How do we get to what is real?
I listened to people in the room, I tried to open myself up to what they were saying. I tried to put myself in their shoes. The alternative being to run my own movies on them, going to places I’ve been before in my head and in my day-to-day work.
The question I asked my statutory and private sector participants was: how safe do you feel in your job role, to take risks? Alongside that, how comfortable are you with conflict?
Those questions apply to anyone I work with. I should say, risks and conflict can and maybe should be fun and creative. It doesn’t have to be heavy. A lot of co-production and partnership working is boring, enervating and we should reframe it. It needs disrupting.
Maybe the question I am asking is how does it feel to be you, in your role? Is it safe, can it be dynamic?
The responses I got tended to immediately fix on the limits of what the senior managers and leaders of private and public sector housing and regeneration staff would allow them to do. We hit a limit very quickly. No, there are very definite things I can’t do. No, they don’t allow me to do that. What I understood was that for most staff the need to manage their safety and their relationships internally was far more important than co-production with residents.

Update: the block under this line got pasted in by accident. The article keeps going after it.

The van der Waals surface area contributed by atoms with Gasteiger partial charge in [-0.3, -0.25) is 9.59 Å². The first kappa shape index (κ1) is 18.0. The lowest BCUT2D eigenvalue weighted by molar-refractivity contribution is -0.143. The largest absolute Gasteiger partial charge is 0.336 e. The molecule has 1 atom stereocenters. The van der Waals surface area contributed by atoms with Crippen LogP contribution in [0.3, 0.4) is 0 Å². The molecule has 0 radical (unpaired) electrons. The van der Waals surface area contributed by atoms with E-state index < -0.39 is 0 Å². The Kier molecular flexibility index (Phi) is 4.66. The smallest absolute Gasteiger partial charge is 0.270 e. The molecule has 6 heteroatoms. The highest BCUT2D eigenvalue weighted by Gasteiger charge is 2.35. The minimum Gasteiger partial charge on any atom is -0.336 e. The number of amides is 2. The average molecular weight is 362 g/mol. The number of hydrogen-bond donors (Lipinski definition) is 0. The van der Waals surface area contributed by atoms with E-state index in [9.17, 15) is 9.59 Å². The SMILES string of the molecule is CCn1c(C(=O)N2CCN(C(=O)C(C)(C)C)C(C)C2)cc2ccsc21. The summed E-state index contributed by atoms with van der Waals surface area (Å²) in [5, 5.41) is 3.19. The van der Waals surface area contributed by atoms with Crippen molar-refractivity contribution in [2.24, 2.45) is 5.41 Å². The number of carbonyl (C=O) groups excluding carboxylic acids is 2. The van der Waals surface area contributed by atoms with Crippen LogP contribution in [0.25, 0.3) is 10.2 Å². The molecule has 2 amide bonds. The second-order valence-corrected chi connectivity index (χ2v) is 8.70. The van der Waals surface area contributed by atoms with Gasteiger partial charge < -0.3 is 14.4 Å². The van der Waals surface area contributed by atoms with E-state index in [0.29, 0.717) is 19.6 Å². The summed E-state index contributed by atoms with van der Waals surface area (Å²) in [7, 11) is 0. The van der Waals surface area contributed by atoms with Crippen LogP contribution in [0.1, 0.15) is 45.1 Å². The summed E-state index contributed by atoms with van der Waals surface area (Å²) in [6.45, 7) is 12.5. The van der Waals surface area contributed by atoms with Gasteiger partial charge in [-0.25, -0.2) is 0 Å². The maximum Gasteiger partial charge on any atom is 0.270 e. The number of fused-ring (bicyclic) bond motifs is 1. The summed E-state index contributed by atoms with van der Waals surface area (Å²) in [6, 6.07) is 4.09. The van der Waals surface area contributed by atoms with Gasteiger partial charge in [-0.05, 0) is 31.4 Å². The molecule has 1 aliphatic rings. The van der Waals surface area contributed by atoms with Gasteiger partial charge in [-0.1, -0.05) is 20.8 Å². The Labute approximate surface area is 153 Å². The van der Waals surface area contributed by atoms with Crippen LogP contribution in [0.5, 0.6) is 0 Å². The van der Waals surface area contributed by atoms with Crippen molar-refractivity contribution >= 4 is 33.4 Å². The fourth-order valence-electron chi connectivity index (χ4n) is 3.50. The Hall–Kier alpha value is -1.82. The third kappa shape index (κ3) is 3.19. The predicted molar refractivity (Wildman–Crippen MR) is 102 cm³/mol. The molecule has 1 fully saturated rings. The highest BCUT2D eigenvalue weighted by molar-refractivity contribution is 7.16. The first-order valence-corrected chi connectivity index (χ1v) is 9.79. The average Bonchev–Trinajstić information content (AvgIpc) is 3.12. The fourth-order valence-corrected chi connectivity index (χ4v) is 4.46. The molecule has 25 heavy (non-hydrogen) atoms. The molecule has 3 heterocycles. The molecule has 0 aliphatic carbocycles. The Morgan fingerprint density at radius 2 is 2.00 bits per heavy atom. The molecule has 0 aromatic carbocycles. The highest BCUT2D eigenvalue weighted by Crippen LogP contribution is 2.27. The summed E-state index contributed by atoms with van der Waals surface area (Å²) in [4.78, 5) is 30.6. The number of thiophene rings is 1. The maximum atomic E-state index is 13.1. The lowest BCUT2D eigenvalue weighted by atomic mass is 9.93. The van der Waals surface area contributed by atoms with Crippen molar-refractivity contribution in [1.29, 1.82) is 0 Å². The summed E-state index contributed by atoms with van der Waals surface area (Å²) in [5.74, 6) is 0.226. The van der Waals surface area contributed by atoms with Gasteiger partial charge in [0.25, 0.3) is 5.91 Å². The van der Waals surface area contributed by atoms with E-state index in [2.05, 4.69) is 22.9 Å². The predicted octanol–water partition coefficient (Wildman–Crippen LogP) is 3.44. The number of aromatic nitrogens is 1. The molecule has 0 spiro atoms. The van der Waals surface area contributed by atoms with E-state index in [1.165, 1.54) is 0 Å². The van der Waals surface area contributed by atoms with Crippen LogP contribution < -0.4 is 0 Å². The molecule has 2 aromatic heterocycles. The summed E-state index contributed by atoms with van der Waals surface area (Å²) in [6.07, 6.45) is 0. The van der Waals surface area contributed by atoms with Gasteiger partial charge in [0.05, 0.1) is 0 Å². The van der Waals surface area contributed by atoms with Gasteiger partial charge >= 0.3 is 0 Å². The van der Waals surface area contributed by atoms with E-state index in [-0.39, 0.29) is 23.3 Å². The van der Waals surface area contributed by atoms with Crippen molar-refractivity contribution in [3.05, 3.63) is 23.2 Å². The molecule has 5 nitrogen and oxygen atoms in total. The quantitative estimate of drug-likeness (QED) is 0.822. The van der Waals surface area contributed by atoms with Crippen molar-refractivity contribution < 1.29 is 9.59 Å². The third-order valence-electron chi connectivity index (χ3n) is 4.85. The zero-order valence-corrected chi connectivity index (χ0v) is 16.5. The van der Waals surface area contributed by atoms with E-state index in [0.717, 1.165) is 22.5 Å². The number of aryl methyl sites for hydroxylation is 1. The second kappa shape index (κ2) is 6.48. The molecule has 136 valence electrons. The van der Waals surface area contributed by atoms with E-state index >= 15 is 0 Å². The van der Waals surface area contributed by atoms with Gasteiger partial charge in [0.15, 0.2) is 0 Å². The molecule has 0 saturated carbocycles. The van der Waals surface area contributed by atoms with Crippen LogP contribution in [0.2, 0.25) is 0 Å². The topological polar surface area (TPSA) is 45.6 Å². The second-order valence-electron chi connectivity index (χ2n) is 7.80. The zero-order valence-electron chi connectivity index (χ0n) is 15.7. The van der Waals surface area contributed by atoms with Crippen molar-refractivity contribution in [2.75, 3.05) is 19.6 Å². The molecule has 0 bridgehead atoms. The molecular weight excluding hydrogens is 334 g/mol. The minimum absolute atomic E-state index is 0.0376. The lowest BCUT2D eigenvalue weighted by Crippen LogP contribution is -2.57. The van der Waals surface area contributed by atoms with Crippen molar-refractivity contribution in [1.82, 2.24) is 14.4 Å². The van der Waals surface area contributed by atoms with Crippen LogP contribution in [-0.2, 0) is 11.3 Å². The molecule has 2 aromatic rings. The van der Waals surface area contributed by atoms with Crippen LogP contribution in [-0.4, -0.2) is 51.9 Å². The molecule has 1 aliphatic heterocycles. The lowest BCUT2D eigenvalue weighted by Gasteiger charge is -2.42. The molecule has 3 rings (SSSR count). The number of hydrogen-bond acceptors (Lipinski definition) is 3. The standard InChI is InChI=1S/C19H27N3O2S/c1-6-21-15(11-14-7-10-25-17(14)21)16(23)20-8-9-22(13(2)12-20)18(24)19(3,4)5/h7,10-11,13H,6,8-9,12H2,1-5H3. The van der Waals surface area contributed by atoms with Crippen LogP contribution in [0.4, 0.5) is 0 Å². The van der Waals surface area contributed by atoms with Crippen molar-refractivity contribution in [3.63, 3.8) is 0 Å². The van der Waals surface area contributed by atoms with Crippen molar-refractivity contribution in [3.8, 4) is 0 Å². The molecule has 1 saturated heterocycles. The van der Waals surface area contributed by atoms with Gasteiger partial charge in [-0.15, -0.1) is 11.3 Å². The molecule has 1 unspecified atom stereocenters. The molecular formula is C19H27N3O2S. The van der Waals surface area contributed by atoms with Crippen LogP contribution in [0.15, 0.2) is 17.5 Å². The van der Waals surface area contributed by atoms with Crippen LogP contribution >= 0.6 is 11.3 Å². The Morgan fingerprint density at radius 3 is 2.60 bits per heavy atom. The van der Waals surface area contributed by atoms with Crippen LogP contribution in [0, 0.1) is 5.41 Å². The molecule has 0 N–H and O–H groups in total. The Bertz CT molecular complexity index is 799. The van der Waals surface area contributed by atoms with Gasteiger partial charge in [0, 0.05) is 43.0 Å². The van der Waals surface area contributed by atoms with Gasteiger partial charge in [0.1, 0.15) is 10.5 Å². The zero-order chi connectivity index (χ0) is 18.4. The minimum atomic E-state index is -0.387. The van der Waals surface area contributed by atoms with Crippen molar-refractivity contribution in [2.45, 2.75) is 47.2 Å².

The place to start is with what is real for people trying to do co-production. Then we can have a genuine conversation, and then we can take genuine action.